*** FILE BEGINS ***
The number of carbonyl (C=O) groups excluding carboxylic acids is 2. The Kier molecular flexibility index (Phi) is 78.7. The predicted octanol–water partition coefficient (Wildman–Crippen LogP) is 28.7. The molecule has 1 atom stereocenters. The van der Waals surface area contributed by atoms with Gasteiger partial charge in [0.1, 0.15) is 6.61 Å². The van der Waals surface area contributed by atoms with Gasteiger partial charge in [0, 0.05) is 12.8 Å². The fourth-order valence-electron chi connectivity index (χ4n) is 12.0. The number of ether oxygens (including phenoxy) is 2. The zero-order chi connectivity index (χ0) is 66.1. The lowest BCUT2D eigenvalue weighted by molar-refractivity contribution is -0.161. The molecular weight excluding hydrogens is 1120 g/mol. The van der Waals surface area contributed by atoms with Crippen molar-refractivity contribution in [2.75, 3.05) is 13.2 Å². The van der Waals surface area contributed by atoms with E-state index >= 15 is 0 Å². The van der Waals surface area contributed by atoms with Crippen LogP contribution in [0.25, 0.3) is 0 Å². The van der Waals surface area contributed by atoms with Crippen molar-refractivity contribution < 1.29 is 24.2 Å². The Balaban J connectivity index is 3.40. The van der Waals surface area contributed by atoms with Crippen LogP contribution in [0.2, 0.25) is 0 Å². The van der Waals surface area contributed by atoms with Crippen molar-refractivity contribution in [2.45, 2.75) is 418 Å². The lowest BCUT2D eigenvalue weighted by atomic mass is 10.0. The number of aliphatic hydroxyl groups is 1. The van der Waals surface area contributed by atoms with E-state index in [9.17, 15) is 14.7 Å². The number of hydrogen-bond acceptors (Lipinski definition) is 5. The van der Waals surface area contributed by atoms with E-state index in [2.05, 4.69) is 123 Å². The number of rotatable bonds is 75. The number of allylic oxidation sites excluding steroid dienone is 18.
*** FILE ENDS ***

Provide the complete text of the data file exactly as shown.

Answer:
The number of carbonyl (C=O) groups excluding carboxylic acids is 2. The Kier molecular flexibility index (Phi) is 78.7. The predicted octanol–water partition coefficient (Wildman–Crippen LogP) is 28.7. The molecule has 1 atom stereocenters. The van der Waals surface area contributed by atoms with Gasteiger partial charge in [0.1, 0.15) is 6.61 Å². The van der Waals surface area contributed by atoms with Gasteiger partial charge in [0, 0.05) is 12.8 Å². The fourth-order valence-electron chi connectivity index (χ4n) is 12.0. The number of ether oxygens (including phenoxy) is 2. The zero-order chi connectivity index (χ0) is 66.1. The lowest BCUT2D eigenvalue weighted by molar-refractivity contribution is -0.161. The molecular weight excluding hydrogens is 1120 g/mol. The van der Waals surface area contributed by atoms with Crippen molar-refractivity contribution in [2.75, 3.05) is 13.2 Å². The van der Waals surface area contributed by atoms with E-state index >= 15 is 0 Å². The van der Waals surface area contributed by atoms with Crippen LogP contribution in [0.25, 0.3) is 0 Å². The van der Waals surface area contributed by atoms with Crippen molar-refractivity contribution < 1.29 is 24.2 Å². The Balaban J connectivity index is 3.40. The van der Waals surface area contributed by atoms with Crippen LogP contribution in [0.2, 0.25) is 0 Å². The van der Waals surface area contributed by atoms with Crippen molar-refractivity contribution in [2.45, 2.75) is 418 Å². The lowest BCUT2D eigenvalue weighted by atomic mass is 10.0. The number of aliphatic hydroxyl groups is 1. The van der Waals surface area contributed by atoms with E-state index in [9.17, 15) is 14.7 Å². The number of hydrogen-bond acceptors (Lipinski definition) is 5. The van der Waals surface area contributed by atoms with E-state index in [2.05, 4.69) is 123 Å². The number of rotatable bonds is 75. The number of allylic oxidation sites excluding steroid dienone is 18.